Anthony Beese from Cork sent us this nice piece –
On St Stephen’s day, Heir islanders (1) used to congregate at An Trá Bhán to play football. They chose the strand because a wide expanse of fine white sand is exposed there when the tide ebbs. On their way, they walked along a path that crossed small fields, rock ridges and strips of bog. As they clambered down to the strand, they could see Clear Island (Oileán Chléire) out to the southwest.
The time of kick-off must have been dependent on the tide. The ‘old people’ could anticipate the tide’s cycle by watching the different phases of the moon – for example, if the moon were full, or new, then they knew that low water would be at midday and that tide levels would be close to springs. Plenty of room then for the match.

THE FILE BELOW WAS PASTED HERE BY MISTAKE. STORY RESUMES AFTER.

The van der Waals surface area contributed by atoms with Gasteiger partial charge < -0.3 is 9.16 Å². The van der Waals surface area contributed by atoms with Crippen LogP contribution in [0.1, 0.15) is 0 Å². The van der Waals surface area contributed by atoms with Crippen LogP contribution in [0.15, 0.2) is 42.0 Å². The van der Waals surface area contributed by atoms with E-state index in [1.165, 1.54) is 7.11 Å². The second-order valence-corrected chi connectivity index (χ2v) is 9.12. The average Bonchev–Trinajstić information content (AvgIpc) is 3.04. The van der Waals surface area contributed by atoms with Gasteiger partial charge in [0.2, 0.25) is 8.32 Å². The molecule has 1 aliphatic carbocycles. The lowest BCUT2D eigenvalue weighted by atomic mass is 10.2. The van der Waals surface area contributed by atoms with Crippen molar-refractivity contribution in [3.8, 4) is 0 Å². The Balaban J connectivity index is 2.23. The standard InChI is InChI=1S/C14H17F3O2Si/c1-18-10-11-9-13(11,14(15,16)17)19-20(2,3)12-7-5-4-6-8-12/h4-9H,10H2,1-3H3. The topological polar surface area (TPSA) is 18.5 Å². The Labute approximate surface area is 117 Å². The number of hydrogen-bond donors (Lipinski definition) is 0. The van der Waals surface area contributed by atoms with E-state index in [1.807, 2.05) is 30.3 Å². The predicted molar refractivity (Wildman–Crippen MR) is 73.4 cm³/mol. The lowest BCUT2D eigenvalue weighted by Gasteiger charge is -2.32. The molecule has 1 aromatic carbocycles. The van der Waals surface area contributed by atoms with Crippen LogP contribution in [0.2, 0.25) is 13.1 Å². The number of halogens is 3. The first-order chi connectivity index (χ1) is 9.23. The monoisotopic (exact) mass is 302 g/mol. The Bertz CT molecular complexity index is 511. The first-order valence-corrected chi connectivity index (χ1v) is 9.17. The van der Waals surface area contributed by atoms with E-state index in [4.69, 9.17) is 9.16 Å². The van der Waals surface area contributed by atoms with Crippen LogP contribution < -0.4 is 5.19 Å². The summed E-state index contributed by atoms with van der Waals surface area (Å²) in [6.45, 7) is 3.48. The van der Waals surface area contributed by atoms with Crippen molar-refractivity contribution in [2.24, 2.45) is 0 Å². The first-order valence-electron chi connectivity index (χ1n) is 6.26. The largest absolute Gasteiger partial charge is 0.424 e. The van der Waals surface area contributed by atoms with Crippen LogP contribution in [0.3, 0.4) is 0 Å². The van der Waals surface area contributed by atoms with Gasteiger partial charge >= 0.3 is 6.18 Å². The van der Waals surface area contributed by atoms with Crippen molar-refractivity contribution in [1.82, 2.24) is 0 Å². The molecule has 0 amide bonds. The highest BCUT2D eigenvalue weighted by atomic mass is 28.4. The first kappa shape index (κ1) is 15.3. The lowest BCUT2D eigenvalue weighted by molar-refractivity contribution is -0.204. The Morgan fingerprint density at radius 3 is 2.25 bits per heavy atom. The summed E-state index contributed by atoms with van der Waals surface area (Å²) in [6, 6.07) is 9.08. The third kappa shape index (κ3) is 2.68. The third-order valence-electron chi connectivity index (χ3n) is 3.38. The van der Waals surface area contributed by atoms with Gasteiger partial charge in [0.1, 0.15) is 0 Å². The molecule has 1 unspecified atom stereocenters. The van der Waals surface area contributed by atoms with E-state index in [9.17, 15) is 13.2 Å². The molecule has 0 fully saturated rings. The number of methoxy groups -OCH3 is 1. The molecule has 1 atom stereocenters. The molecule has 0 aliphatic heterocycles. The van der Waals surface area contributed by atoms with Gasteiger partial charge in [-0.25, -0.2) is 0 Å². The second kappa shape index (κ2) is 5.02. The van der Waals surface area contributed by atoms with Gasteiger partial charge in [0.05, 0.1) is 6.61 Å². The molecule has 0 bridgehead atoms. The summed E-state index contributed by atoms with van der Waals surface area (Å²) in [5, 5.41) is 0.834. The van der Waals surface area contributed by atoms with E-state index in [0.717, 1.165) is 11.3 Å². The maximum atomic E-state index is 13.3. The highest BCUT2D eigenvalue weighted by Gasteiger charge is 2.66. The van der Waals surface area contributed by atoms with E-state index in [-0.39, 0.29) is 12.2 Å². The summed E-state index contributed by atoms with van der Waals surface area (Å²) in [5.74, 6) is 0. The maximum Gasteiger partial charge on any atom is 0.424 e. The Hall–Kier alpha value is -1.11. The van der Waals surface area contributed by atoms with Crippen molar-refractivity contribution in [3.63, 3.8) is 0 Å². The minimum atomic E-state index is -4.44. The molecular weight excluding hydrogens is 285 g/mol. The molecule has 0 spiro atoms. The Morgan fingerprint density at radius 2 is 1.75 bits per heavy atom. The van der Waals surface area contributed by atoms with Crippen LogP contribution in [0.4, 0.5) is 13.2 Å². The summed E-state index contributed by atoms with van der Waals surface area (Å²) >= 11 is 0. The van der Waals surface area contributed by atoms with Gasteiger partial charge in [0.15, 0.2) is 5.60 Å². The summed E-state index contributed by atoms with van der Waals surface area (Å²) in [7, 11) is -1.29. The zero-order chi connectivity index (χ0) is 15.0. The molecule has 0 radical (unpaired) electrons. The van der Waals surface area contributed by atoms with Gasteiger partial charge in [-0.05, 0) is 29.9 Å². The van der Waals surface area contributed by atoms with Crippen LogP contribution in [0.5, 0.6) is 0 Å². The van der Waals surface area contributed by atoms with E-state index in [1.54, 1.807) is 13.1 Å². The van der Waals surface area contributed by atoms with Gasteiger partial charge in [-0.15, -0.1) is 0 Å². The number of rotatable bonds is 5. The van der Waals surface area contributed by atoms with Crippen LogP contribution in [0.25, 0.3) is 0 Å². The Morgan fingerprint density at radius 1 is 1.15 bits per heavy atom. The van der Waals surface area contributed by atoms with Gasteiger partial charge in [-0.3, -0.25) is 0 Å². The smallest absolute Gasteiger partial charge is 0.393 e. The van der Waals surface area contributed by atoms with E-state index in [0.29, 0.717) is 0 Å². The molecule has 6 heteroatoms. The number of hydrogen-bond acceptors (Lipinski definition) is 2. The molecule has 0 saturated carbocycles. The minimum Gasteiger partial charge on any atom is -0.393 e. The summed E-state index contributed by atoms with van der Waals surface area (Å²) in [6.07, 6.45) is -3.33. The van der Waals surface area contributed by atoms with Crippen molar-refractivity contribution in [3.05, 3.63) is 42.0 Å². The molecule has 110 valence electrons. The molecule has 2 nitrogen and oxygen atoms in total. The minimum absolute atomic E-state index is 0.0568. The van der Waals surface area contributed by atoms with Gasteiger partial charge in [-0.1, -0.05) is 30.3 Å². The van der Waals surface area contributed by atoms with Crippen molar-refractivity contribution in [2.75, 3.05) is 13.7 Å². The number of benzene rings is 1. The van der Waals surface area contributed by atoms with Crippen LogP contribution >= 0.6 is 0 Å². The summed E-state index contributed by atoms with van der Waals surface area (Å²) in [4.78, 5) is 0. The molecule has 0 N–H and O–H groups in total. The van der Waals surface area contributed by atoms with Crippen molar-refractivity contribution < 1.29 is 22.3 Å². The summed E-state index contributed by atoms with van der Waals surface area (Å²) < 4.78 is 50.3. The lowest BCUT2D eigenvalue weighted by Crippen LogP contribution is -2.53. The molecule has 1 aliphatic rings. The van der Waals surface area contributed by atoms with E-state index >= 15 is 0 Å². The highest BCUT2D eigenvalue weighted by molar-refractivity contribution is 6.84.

On a similar tack, Tomás Ó Criomhthain (2) described how hurling was once played on another Trá Bhán during Christmas and New Year. This time the location was the Great Blasket Island in County Kerry. The islanders removed their shoes and socks so that they could more easily retrieve the sliothar when it fell into the sea.
Of course, that strange ritual known as the ‘Christmas swim’ is now played out on numerous strands around Ireland – but surely this is only a temporary madness – this winter, swimmers had to face a biting wind and walk on hard, frozen sand! I would consider a ball game as a much better way of celebrating the year’s turn.
1. Heir (or Hare) Island is one of the islands in Roaringwater Bay, West Cork. The modern anglicism derives from the old Irish name, Inis Uí hÉidhirsceóil or ‘O’Driscoll’s island’.
2. See The Islandman (An tOileánach) by Tomás Ó Criomhthain (1856-1937).